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Game 6, NLCS: Win Probability

Note: I'm using the "Read More" function so as not to distract your attention from Joe Giovannetti's most recent post. Enjoy!

The Astros are going to the World Series.

And, again, I picked a relatively stable game to evaluate with WPA.

Credits: I stole the code, originally, from Eric Simon at Amazin' Avenue (that's to do the enlarged image in the link), and Dave Studeman from The Hardball Times made the spreadsheet.

The blue line is the win probability; the pink line represents "P," which is a measure of criticality.

PLAYER          WPA

Oswalt          .210
Ausmus          .092
Everett         .086
Lane            .044
Biggio          .040
Y. Molina       .038
Qualls          .027
Thompson        .024
Wheeler         .017
Flores          .013
Grudzielanek    .008
Isringhausen    .003
Palmeiro       -.002
Mabry          -.005
Burke          -.006
Rodriguez      -.010
Taguchi        -.014
Ensberg        -.014
Walker         -.021
J. Tavarez     -.030
W. Taveras     -.036
Berkman        -.038
Edmonds        -.041
Eckstein       -.052
Nunez          -.061
Sanders        -.062
Marquis        -.068
Pujols         -.075
Mulder         -.146
First off, anybody anywhere who picked White Sox-Astros for the World Series at the beginning of the season, please link me to where and when you wrote that. I'd like to see it and congratulate anyone for that bit of unlikelihood. I doubt that I'll get any responses to this one, but I figured I'd give it a shot.

Second, as far as a "sentimental favorite" for the series goes, the White Sox haven't won a Series since 1917. The Astros have never even BEEN to a World Series in their 44-year history. Both teams are easy to pull for in this series.

Third, Thom Brenneman started out the broadcast by comparing "momentum" and "realism." Realism won out in this one. Oswalt's a better pitcher than Mulder, and the Astros were up 3-2 in the series.

Roy Oswalt fittingly was the Game's MVP, according to WPA, with his score of .210. His stellar pitching performance set the tone for the game. If there WERE any lingering effects from Game 5, Oswalt's mastery of the Cardinals allowed the Astros to do their thing, put up a few runs, and take the win. Whether or not you put any stock into that is entirely up to you. I can't prove it was or wasn't a factor.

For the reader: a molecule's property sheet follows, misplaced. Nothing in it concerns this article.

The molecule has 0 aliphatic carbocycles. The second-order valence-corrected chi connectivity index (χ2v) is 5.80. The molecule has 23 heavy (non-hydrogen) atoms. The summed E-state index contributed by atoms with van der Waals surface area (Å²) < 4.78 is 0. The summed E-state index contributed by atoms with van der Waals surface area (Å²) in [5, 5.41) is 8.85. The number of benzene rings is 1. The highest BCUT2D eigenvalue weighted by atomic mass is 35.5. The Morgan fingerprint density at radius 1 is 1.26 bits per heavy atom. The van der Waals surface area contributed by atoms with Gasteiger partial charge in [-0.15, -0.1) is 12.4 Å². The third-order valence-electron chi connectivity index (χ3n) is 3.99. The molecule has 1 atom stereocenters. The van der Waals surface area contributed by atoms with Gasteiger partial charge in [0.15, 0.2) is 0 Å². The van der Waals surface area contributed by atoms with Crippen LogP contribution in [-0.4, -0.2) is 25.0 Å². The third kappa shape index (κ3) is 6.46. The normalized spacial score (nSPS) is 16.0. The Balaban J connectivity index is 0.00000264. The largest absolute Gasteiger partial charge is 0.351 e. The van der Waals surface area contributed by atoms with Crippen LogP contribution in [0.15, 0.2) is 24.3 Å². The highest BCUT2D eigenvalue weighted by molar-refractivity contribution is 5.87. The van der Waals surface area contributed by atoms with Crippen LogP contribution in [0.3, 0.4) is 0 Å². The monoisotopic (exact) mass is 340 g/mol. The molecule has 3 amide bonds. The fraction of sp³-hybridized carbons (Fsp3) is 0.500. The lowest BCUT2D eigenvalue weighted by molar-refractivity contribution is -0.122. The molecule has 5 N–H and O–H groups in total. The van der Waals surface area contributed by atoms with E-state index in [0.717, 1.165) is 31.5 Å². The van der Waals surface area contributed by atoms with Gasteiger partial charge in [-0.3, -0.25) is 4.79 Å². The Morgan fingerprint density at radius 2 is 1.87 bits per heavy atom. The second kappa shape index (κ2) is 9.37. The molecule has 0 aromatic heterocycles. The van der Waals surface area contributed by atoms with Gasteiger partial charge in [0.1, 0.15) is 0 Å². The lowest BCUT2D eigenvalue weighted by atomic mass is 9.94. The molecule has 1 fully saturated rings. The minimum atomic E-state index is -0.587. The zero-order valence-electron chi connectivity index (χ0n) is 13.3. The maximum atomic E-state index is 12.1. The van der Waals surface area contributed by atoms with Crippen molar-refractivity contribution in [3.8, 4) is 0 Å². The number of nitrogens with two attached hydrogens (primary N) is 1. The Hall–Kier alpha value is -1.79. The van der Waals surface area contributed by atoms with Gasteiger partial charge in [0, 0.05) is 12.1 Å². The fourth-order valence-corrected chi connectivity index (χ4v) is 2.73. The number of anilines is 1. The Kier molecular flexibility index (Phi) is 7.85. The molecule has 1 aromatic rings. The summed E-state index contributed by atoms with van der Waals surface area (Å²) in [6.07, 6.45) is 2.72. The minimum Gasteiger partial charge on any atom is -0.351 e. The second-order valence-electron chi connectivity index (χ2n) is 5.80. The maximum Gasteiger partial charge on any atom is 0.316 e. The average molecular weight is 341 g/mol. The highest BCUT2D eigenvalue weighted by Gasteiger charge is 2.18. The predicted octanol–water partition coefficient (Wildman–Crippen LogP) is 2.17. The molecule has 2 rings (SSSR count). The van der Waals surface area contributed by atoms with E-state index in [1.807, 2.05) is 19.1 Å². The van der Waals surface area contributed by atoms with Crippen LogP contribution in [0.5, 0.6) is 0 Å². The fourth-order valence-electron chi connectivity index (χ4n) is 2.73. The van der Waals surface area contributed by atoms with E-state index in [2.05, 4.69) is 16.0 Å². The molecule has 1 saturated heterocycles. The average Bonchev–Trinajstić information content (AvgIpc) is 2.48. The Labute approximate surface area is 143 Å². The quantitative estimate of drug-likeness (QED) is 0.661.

The graph, as I stated before, was fairly stable, so the "Top 5 Plays" won't be that significant, unlike Game 5, in which Pujols' HR swung the game by 73%.

Let's channel VH1's Rachel Perry and count 'em down:

5. Craig Biggio, RBI single, 3rd inning (+5.5%): Biggio's single sort of downplayed the importance of #3 on the list, but, by the numbers, the second run of the game was worth a 5.5% swing. He roped a single to left and the Astros had jumped up to a .715 WPA. The way Oswalt looked in his first 2 innings, any Cardinals fan had to have been worried.

4. Adam Everett, Infield single, 3rd inning (+6.1%): Everett beat Mulder to the bag on this one, and I was very surprised to see that. Mulder has a reputation as a very good defender and Rate agrees; it puts him at 108. Everett's hustle put the Astros in a very favorable situation and a pretty obvious bunt situation, in my opinion, with Oswalt coming up, runners on 1st and 2nd, no one out. The expected run value of that situation is around 1.5, according to a Harvard statistician. (Prospectus puts it a bit lower.) Nicely done by Everett.

3. Mark Mulder, wild pitch, 3rd inning (6.6%): As I said before, Biggio probably would have driven him in anyway, but the wild pitch did get things going for the Astros. Mulder wasn't bad, but you could tell that at some point, Mulder lost his touch. In the 4th, you saw a bunch of flyballs, while, in the first two innings, everything was on the ground. Speaking of that, the Cardinals threw three wild pitches. None of them were easy plays, but Yadier Molina has a well-earned reputation as a great defender. Three in one game is tough to reconcile, even on a few bad pitches.

2. Yadier Molina, Single, 5th inning (-7.3%): They were already down by 3, at this point, but the win expectancy numbers liked the fact that the Cards were bringing up the tying run at this point. The situation was first and second, nobody out. I hate to say that the game turned on the call on the ensuing play, but it seemed fairly clear that the runner was safe at second on the comebacker to Oswalt. The difference in 1st and 3rd, one out, and bases loaded, no outs? 14.1%. I hate to bash the umps, but that's a huge deal. The play itself would have been worth 9.6%, which would have topped the list. In any case, outs are a big deal, and the next play was costly. The way Oswalt pitched, it's questionable that it would have made a difference, but you don't like to see that.

1. Jason Lane, HR, 4th inning (+8.9%): Sure, it was the third run and just served to pad the lead, but, in a relatively stable game, crediting 100% of a run to one player is worth a lot. Lane's been a stathead favorite for a while, and, while he didn't really fulfill his promise THIS year (just a .316 OBP), his 112 OPS+ was important for an offense desperate for runs at many points this year. Guys like Lane and Burke can make names for themselves on the stage of the NLCS, and it's always fun to watch.

The World Series starts Saturday... I assume that the Astros will throw Clemens in Game 1, but I don't have any information to confirm that. The LCSes didn't live up to last year's, but last year was historic. Hopefully the World Series compensates for that in 2005.